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Lesser Known Lung Cancer Mutations Part 1: HER2, a promising therapeutic target?
Dr. Pinder

By now, most patients (and hopefully, all oncologists!) are familiar with the significance of EGFR mutations in non-small cell lung cancer (NSCLC). The discovery of ALK mutations and the successful use of crizotinib in this setting has also been big news in the lung cancer world. I'd like to bring everyone up to date on two lesser known abnormalities that can occur in non-small cell lung cancer: HER2 and BRAF mutations. This post will cover HER2 mutations in NSCLC, and I will cover BRAF in a companion post to follow shortly. Dr. West alluded to these mutations in his recent post on the Lung Cancer Mutation Consortium study, and you can see in the figure he previously presented the relatively low frequencies of these mutations compared to more common mutations such as EGFR and KRAS.

slide021 (click on image to enlarge)

BRAF and HER2 mutations are important because, like EGFR and ALK, we have therapies that target them, and we think that we would have similar successes by tailoring treatment to these mutations. Furthermore, we have already seen successes in other cancers where BRAF (melanoma) and HER2 (breast and stomach cancers) have been targeted.

HER2 is actually a member of the same family of tyrosine kinase receptors as EGFR. Similar to the story for EGFR, there are differences between HER2 overexpression, gene amplification and mutations in the HER2 gene. In breast cancer, overexpression of HER2 occurs in about 20% of cases; mutations in the HER2 gene are much less common. HER2-targeted therapy has been used very successfully in breast cancer patients whose tumors overexpress HER2 or have gene amplification. The most commonly used drugs targeting HER2 in breast cancer are Herceptin (a.k.a. trastuzumab, an antibody that is administered intravenously) and Tykerb (a.k.a. lapatinib, an oral drug). These drugs can be combined with chemotherapy or can be used alone in breast cancer. Herceptin typically causes few side effects when given alone and some patients with breast cancer remain on the drug for years. There is a small but real risk of heart dysfunction so the heart function must be monitored with echocardiograms and the drug has to be stopped if this occurs.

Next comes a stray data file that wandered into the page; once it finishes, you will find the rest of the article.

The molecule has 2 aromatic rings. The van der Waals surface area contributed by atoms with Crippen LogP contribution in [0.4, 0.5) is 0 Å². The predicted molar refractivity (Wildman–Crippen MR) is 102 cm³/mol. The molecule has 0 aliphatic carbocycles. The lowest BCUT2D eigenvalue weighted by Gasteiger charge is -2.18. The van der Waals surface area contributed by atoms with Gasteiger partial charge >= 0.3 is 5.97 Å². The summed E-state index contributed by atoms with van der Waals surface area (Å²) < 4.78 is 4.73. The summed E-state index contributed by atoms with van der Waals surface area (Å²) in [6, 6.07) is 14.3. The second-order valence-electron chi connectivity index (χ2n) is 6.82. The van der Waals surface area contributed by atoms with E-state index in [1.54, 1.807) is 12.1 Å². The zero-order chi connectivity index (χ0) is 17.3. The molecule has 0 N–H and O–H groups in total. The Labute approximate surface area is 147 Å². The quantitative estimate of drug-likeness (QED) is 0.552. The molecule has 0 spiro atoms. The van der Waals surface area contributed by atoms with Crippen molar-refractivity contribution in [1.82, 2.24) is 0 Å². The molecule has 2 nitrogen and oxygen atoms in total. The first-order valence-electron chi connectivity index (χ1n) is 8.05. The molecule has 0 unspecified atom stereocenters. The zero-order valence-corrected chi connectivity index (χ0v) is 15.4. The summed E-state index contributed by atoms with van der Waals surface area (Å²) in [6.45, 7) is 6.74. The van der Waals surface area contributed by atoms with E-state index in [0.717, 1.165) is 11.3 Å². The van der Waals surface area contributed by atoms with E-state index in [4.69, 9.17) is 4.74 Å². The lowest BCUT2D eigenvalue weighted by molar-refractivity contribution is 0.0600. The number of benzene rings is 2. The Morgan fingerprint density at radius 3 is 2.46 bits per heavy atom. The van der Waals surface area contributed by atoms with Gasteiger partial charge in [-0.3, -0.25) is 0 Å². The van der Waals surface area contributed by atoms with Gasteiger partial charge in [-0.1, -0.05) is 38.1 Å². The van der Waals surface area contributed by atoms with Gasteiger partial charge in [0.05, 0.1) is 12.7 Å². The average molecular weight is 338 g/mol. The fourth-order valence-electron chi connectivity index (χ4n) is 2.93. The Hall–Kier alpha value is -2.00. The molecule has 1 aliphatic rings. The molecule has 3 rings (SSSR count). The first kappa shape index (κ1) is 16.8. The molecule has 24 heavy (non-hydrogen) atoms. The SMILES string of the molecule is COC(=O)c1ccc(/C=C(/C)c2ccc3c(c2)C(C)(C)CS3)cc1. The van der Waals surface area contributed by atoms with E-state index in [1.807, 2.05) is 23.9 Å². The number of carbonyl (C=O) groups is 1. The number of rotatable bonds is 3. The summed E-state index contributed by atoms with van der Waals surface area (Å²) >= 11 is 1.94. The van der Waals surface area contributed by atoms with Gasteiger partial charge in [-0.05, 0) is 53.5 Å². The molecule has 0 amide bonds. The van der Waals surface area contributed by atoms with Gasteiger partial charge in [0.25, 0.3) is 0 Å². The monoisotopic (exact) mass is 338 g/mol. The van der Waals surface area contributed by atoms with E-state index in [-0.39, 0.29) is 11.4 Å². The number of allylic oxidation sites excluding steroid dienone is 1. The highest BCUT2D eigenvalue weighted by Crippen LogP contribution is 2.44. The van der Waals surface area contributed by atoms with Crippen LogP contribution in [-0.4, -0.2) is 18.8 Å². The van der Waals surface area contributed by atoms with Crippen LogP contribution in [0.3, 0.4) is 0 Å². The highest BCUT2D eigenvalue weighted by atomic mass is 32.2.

In lung cancer, it's a little more complicated. While HER2 is overexpressed in about 20% of lung cancers, mutations in HER2 occur in only about 2-3% of non-small cell lung cancers. Like EGFR and ALK, HER2 mutations typically occur in adenocarcinomas and appear to be more frequent in women and never-smokers.

Mutations in HER2 lead to continuous activation of the HER2 receptor, similar to the situation with EGFR. Early trials of Herceptin combined with chemotherapy in lung cancer patients with HER2 overexpression did not show a benefit for patients, in stark contrast to what we saw in breast cancer. But HER2 mutations may be a different story. There are case reports of lung cancer patients with HER2 mutations who have responded to treatment with Herceptin plus chemotherapy. BIBW 2992 (a.k.a. afatanib, previously covered by Dr. West) is a small molecule inhibitor of EGFR and HER2. This drug has also shown evidence of activity in lung cancer patients with HER2 mutations. Most of the patients described had cancers that had shown resistance to chemotherapy and/or EGFR inhibitors. However, I think the number of patients described to date is too small to draw firm conclusions about the clinical behavior of HER2-mutated NSCLC.

So why aren't we testing for HER2 mutations in all patients with lung cancer? I think we may in the future. In breast cancer, overexpression is pretty easy to test, and since overexpression correlates with response to treatment, patients can easily be funneled towards appropriate therapy or clinical trials. In lung cancer, it looks like we have to do mutational analysis because it does not appear that overexpression correlates with response. Mutational analysis is not done routinely, and the number of patients with these mutations is small, making it challenging for one or a couple of institutions to do clinical trials. The Lung Cancer Mutation Consortium is testing for HER2 mutations, and the eventual goal is for participating institutions to join forces to complete clinical trials for these uncommon mutations. At present, these patients would typically be treated with front-line chemotherapy, with HER2-directed trials being designed for second-line or greater treatment. Some patients who are identified as HER2-mutant may be able to get access to off-label Herceptin or Tykerb when clinical trials are not available; however, both of these drugs are expensive, and it may be challenging to get these treatments paid for.

The questions that I still have are:

  • Will the responses to HER2-directed therapy in these patients be as dramatic as those we have seen with EGFR or ALK targeted therapy?
  • Should HER2-directed therapy be incorporated into frontline chemotherapy in this group of patients? Can we find an easier and faster way of identifying patients than through mutational analysis?
  • Which HER2-targeted therapy will be best for these patients?
  • Is it important to also block EGFR?

There is still a lot to learn but I am looking forward to finding answers to these questions.


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